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World cup footie a ‘perfect storm’ for gambling addicts: Huge rise in ‘day trading’ combined with the cost of living crisis and World Cup is a ‘perfect storm’ for gambling addicts, says Priory gambling expert

“In the last few months I have talked to a person who gambled away their redundancy money, and another who lost about £200,000,” says Lee Rolleston, a psychotherapist at the Priory’s Hospital in Chelmsford.

“The volatility in the markets can cause huge problems for people addicted to day trading – and online casinos and the World Cup, coupled with the cost of living crisis, is a toxic combination for some.”

Lee, who specialises in treating gambling addicts – and often tries to route them to GamStop (so they can self-exclude from all UK-regulated gambling sites) – says he fears those prone to gambling addiction are really struggling in the current climate. And he talks from experience: “When I was gambling, if I had a bad run I didn’t want to stop. I wanted to win it back. Same with day trading. Some people can gamble and trade safely because they stick to their boundaries. They don’t attach emotions to it. If you attach emotions to it, that’s the problem.”

In his former role as a day trader for mainstream banks, including Deutsche Bank, in the 1990s and 2000s, Lee said addiction to trading was common but kept under control by bosses.

When people trade with their own money, and often very large sums of it, it can become much more emotional and impulsive.

“A lot of people are day trading,” he says.

High levels of stress and anxiety, and working from home hasn’t helped. Some are day trading for hours on their laptops – or accessing trading platforms from smartphones, where they can buy and sell shares, derivatives and cryptocurrencies 24/7 on apps. Some 1.8 million adults in the UK started day trading on online platforms during the pandemic, according to research firm Consumer Intelligence.

“People with a lack of experience are going to get slaughtered,” says Lee. “Some see the volatility as an opportunity to make money and don’t see the downside. They might have a couple of days of making money and think ‘I am going to up the ante and risk more money’ and that is the day they lose. Then they get into the situation where they think they are needing to make more – and they start chasing the money. I had a patient who was in full-blown gambling addiction. They worked for a financial company and pretty much their month’s money was gone in the first two days. Another would try and gamble his way out of his addictions, including drug addiction, and lost about £200k.

“If you have that propensity, and see living costs going up, you’ll think ‘I will just gamble a bit more’ to make some money. And there will be a flurry of bets of course with the World Cup on.”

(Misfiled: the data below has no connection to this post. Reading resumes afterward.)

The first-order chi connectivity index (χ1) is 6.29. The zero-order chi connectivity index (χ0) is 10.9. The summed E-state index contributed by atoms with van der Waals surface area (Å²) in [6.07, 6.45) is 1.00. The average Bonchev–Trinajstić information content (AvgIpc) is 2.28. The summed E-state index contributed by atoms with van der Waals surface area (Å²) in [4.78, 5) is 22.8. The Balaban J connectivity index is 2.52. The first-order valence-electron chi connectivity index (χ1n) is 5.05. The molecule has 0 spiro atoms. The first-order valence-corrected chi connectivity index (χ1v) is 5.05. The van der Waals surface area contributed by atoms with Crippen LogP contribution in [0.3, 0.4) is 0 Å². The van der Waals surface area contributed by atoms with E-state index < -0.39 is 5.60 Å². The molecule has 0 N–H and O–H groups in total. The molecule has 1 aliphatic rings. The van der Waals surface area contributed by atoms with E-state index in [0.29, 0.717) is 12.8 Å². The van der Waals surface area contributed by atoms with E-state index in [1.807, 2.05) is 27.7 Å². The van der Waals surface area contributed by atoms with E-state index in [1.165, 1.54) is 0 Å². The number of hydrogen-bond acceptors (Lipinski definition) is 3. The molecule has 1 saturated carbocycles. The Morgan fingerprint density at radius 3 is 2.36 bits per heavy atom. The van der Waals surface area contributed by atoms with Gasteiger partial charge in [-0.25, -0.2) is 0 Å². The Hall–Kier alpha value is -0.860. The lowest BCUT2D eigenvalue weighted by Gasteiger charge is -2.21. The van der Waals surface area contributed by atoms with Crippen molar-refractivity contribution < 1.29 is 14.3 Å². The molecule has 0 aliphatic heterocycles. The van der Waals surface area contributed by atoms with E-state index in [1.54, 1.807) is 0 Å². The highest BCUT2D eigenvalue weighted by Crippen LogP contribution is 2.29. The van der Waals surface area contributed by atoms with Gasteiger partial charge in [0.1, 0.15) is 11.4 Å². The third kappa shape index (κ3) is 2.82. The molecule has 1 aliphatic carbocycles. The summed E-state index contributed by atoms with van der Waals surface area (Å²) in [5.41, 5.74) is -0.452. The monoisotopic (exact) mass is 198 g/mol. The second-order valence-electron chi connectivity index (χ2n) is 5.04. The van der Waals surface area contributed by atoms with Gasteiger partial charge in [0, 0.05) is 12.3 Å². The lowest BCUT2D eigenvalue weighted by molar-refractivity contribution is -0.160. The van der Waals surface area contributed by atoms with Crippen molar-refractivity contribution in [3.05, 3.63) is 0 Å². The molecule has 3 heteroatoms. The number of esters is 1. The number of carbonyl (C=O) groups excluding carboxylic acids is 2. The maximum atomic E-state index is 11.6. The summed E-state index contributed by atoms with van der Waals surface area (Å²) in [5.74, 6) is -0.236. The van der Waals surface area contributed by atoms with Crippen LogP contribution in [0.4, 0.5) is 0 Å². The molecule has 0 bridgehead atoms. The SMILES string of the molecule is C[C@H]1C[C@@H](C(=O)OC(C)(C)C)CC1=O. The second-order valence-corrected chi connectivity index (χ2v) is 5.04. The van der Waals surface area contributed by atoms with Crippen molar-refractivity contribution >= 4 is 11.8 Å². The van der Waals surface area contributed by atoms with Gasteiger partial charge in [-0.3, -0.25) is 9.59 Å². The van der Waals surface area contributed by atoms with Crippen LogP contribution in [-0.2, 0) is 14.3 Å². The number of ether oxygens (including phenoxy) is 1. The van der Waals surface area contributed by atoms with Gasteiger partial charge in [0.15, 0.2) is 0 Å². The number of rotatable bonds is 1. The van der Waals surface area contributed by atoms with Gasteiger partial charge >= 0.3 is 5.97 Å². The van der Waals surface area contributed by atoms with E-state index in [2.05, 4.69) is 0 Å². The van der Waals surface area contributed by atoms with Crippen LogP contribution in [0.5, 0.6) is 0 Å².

This is where DBT comes in. DBT (dialectical behaviour therapy), a treatment originally developed for individuals with borderline personality disorder, has been shown to be effective for the treatment of gambling because it provides individuals with skills that help them tolerate distress, improve emotional regulation, and cultivate mindfulness. If CBT (cognitive behavioural therapy) can be summed up as thinking your way into a new way of behaving, DBT is about behaving in a way which will change your thinking.

“The DBT work we do works well for gambling addicts because they can see whether they attach emotions to what they are doing,” says Lee. “Some have lost hundreds of thousands of pounds.

“A lot of gamblers start winning and think it is going to be easy and they risk more and more. In poker, where the better player wins, sometimes the losing player just can’t handle it and constantly wants to prove themselves to be the better player. It’s mostly men I see but more and more women are beginning to suffer. They are gambling recovery groups online, sometimes just for women, as well as Gamblers Anonymous.

“In this difficult economic climate, there are these massive tournaments – it is super toxic – and with Christmas coming up and money being even tighter, some people think that winning money is the easy or only solution. They think ‘if I can gamble a little bit better, I can win more’, and sometimes it works but most often it doesn’t.”

Priory has seen a 41% rise in people inquiring about private treatment for gambling addiction, comparing similar periods for 2021 and 2022.

“My advice to gamblers is simple: just don’t do it,” says Lee. “I ask patients ‘how successful has your gambling been in past? Have you ever gambled emotionally to change the way you feel? Can you just feel pleased that your team is winning in the World Cup rather than putting a bet on them?

“Gambling is not gender specific and one of the addictive behaviours more likely to lead to suicide. Gamblers can normally hide their addiction from others for longer than substance misusers, as the physical effects are often absent. Yet when the horrors of their addiction are discovered, it is often too late and homes, careers and even lives are lost.”

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